“certain individuals whose experiences of the infliction of severe pain and suffering may indeed make them particularly vulnerable to harm in detention.”
Torture is torture, whether carried out by a state or non-state actor.
In its initial 10 weeks of implementation, the adults at risk policy was applied incorrectly in almost 60% of 340 cases. One of the seven detainees who challenged the Home Office’s policy in the courts was Mr P. O. He was beaten, knifed and flogged in homophobic attacks in his country of origin. Fleeing to the UK, he was unlawfully detained, and his mental health deteriorated while he was imprisoned. He said that while he welcomed the High Court’s decision,
“it is still upsetting that the Home Office, who should protect people like me, rejected me and put me in detention which reminded me of the ordeal I suffered in my country of origin.”
It was not just the narrowing of the definition of torture that put Mr P. O. and others like him in such a terrible position. Medical Justice has said:
“For those detainees excluded by the narrower definition of torture, the policy required specific evidence that detention is likely to cause them harm—described as an ‘additional hurdle’ in the judgment. Not only does the policy lack effective mechanisms for obtaining such evidence, it also weakened already ineffective safeguards, encourages a ‘wait and see’ approach where vulnerable people were detained and allowed to deteriorate until avoidable harm has occurred and can be documented. As such, the policy effectively sanctioned harm to vulnerable detainees.”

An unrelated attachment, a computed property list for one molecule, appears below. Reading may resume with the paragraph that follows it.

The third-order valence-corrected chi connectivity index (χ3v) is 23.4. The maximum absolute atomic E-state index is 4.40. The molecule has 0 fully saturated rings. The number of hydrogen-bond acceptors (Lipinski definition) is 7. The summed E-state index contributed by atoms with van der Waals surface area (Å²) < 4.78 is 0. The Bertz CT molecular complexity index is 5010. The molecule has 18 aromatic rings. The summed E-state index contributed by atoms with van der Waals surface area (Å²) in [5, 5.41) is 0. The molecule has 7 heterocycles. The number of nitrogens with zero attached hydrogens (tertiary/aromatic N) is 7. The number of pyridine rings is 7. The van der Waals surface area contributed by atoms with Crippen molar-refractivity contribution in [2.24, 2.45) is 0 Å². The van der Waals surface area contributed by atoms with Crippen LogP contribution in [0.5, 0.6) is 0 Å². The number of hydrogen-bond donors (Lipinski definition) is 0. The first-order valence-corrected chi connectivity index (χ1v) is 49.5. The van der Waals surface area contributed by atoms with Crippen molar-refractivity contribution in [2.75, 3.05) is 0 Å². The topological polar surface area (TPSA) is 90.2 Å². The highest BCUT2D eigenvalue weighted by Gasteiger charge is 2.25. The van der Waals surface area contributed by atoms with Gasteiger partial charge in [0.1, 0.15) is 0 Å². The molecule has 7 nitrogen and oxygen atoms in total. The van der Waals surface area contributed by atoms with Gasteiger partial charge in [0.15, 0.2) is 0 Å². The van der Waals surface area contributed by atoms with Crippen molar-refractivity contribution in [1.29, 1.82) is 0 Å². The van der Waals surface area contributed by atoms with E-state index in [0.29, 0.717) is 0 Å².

Sadly, this situation could have been avoided if the Home Office had listened to and acted on concerns when the policy was written. Freedom from Torture was clear that the policy’s implementation
“could…weaken…standards protecting vulnerable people.”
It was correct, but its views, like those of many other organisations, such as the Royal College of Psychiatrists, were ignored.
Parliament was marginalised, too. Medical Justice noted:
“The policy was laid before parliament the day before summer recess and came into effect one week after recess with little opportunity for meaningful debate. Parliamentarians’ attention was not drawn to the intention to narrow the definition of torture”.
I question the Government’s commitment to the principle of parliamentary sovereignty if Members are not given adequate time to debate issues, such as the adults at risk policy, that are fundamental to our human rights and our common humanity.
The UK has a proud history of providing sanctuary to people fleeing violence and persecution. We have both moral and legal obligations to victims of torture and other vulnerable people who seek asylum. The UK must set an example as a country that respects and upholds human rights commitments. The torment faced by many individuals in the Government’s immigration detention system runs counter to this country’s proudest traditions.
It is the day before Parliament rises for the Christmas recess. It is the season of good will, and there can be no group more in need of our consideration, care and compassion than victims of torture and other vulnerable people who have come to this country seeking refuge. In the spirit of good will, I call on the Prime Minister to take a personal interest in addressing this issue. As Home Secretary she ordered the Shaw review, and the Home Office’s woefully poor response to his report happened on her Government’s watch. Now, as Prime Minister, she has the power to right this wrong. For all those reasons, I commend the Bill to the House.
Question put and agreed to.
That Joan Ryan, Tom Brake, Paul Blomfield, Dr Lisa Cameron, Yvette Cooper, Caroline Lucas, Siobhain McDonagh, Dr Matthew Offord, Jim Shannon, Gareth Thomas, Tom Tugendhat and Catherine West present the Bill.
Joan Ryan accordingly presented the Bill.
Bill read the First time; to be read a Second time on Friday 23 November 2018, and to be printed (Bill 146).